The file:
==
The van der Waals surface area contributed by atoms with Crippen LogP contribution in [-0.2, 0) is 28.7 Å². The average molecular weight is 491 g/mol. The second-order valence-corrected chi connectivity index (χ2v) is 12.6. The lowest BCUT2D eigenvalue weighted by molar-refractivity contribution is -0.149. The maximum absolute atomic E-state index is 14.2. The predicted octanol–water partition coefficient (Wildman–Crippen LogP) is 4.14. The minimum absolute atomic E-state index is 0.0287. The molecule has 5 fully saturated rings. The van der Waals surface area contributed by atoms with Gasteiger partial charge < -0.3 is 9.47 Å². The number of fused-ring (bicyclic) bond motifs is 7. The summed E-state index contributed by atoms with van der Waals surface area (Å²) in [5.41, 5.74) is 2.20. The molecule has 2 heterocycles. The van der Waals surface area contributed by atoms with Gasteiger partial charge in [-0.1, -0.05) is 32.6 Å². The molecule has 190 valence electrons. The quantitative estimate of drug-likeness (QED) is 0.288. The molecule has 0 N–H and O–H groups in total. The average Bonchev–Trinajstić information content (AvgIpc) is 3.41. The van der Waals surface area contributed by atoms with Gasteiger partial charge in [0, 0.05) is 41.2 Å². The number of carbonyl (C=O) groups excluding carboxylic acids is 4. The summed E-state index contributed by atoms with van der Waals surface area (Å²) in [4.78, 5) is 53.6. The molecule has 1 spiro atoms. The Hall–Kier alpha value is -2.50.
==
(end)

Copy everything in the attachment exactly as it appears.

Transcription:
The van der Waals surface area contributed by atoms with Crippen LogP contribution in [-0.2, 0) is 28.7 Å². The average molecular weight is 491 g/mol. The second-order valence-corrected chi connectivity index (χ2v) is 12.6. The lowest BCUT2D eigenvalue weighted by molar-refractivity contribution is -0.149. The maximum absolute atomic E-state index is 14.2. The predicted octanol–water partition coefficient (Wildman–Crippen LogP) is 4.14. The minimum absolute atomic E-state index is 0.0287. The molecule has 5 fully saturated rings. The van der Waals surface area contributed by atoms with Gasteiger partial charge < -0.3 is 9.47 Å². The number of fused-ring (bicyclic) bond motifs is 7. The summed E-state index contributed by atoms with van der Waals surface area (Å²) in [5.41, 5.74) is 2.20. The molecule has 2 heterocycles. The van der Waals surface area contributed by atoms with Gasteiger partial charge in [-0.1, -0.05) is 32.6 Å². The molecule has 190 valence electrons. The quantitative estimate of drug-likeness (QED) is 0.288. The molecule has 0 N–H and O–H groups in total. The average Bonchev–Trinajstić information content (AvgIpc) is 3.41. The van der Waals surface area contributed by atoms with Gasteiger partial charge in [0, 0.05) is 41.2 Å². The number of carbonyl (C=O) groups excluding carboxylic acids is 4. The summed E-state index contributed by atoms with van der Waals surface area (Å²) in [4.78, 5) is 53.6. The molecule has 1 spiro atoms. The Hall–Kier alpha value is -2.50.